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Women in American politics
[ 2007-01-23 09:46 ]

VOICE ONE:

Welcome to THIS IS AMERICA in VOA Special English. I'm Steve Ember.

VOICE TWO:

And I'm Faith Lapidus. Women in American politics is our report this week.

(MUSIC)

VOICE ONE:

Nancy Pelosi won her first election to Congress twenty years ago this June.

She led the California State Democratic Party in the early 80s. After that she served at the national level as finance chair of the campaign committee for Democrats in the Senate. She also kept busy with her five children.

Nancy Pelosi came from a political family. She was good at raising money but had never been a candidate for public office herself.

VOICE TWO:

Then in 1987, the death of a Democratic representative in San Francisco led to a special election. Nancy Pelosi narrowly won her party's nomination to enter the race.

Since then, voters in the heavily Democratic district have re-elected her to Congress ten times. 
 
Now she holds the powerful job of speaker of the House of Representatives. Under the Constitution, the speaker becomes president of the United States if ever the president and vice president are unable to serve.

VOICE ONE:

Displeasure with the Iraq war was a driving force in the victory for the Democrats in the elections last November. The Republican Party lost control of both houses of Congress for the first time in twelve years.

Nancy Pelosi was the minority leader in the House. As expected, she became the new speaker when the 110th Congress opened on January 4.

NANCY PELOSI: "By electing me speaker, you have brought us closer to the ideal of equality that is America's heritage and America's hope."

Nancy Pelosi is the first woman ever elected to lead the House. At her swearing-in, she thanked the new minority leader, Republican John Boehner, for pointing that out.

NANCY PELOSI: "This is an historic moment and I thank the leader for acknowledging it. Thank you, Mr. Boehner. It's an historic moment for the Congress. It's an historic moment for the women of America."

VOICE TWO:

The new Congress has a record number of women, including ten newly elected to the House.

Twenty years ago, when Nancy Pelosi was first elected, men filled all but 22 seats in the House. Now 71 of the 435 members, or 16 percent, are women. Most are Democrats.

VOICE ONE:

Historically many of the women who have served in the Senate were never elected. They were appointed to complete the term of a husband or other male relative who resigned or died.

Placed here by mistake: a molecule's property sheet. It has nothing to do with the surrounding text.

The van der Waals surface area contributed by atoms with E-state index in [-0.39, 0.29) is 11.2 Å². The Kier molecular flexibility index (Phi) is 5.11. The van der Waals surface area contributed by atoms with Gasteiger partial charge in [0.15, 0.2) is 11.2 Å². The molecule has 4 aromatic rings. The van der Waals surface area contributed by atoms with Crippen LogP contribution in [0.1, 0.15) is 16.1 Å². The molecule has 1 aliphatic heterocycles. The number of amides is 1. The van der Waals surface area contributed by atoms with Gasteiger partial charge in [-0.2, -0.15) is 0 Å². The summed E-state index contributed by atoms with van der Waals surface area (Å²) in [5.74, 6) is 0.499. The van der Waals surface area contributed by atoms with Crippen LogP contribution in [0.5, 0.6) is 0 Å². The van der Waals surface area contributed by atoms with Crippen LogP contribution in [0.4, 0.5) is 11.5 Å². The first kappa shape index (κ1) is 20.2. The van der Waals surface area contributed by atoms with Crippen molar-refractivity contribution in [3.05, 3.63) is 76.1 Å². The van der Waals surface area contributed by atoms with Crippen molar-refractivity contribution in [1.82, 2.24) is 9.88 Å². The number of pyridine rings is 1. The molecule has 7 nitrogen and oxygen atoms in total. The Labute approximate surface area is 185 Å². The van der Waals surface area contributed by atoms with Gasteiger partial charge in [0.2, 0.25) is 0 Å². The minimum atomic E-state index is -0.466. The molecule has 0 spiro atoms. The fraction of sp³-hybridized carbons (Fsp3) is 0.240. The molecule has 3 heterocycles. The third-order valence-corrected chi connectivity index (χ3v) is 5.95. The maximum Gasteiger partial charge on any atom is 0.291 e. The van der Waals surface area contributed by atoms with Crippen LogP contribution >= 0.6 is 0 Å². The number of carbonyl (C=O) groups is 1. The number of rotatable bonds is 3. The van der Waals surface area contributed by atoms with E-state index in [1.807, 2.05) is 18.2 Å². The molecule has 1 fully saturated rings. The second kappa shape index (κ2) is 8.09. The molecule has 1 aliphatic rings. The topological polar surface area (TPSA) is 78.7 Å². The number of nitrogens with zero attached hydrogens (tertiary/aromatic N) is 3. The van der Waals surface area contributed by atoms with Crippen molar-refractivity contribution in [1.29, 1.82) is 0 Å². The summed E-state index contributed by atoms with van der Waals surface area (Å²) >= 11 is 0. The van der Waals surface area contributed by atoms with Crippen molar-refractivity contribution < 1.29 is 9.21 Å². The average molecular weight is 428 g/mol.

Fifteen years ago, only two of the 100 senators were women. Now the number is a record sixteen.

One of the five Republicans, Olympia Snowe of Maine, has served in both houses of Congress and both houses of her state legislature.

VOICE TWO:

Two women are new to the Senate this year. Both are Democrats. Amy Klobuchar enforced the law as chief prosecutor in the largest county in Minnesota. Claire McCaskill served as state auditor before she became the first woman ever elected a senator from Missouri.

At the state level, women are governors of nine of the fifty states.

VOICE ONE:

Across the country, the victory for Democratic candidates in November brought back memories. It was similar to the elections of 1994-- only then, it was the other way around. That was the year of what became known as the Republican revolution.

In Congress, all of the representatives and a third of the senators are elected every two years. Now all the attention is on 2008, when Americans will also elect a new president.

(MUSIC)

VOICE TWO:

America won its independence in 1776. But it was not until nineteen twenty that American women won a constitutional right to vote.

Women have made gains in society, but people talk about a "glass ceiling." This is the idea that women may face unwritten limits on their rise to power in jobs or other areas.

Nancy Pelosi says her election as speaker of the House means that women have finally broken, in her words, the "marble ceiling."

VOICE ONE:

The 66-year-old speaker quickly set to work on the legislative goals of House Democrats for the first one hundred hours of the new Congress. The issues were as different as increasing the federal minimum wage and reducing interest rates on student loans.

But there were disputes among Democrats over some of her early decisions. For example, some members of her party disagreed with her choice for chairman of the House Intelligence Committee. She chose Silvestre Reyes of Texas over Jane Harman of California -- the longest-serving Democrat on the committee.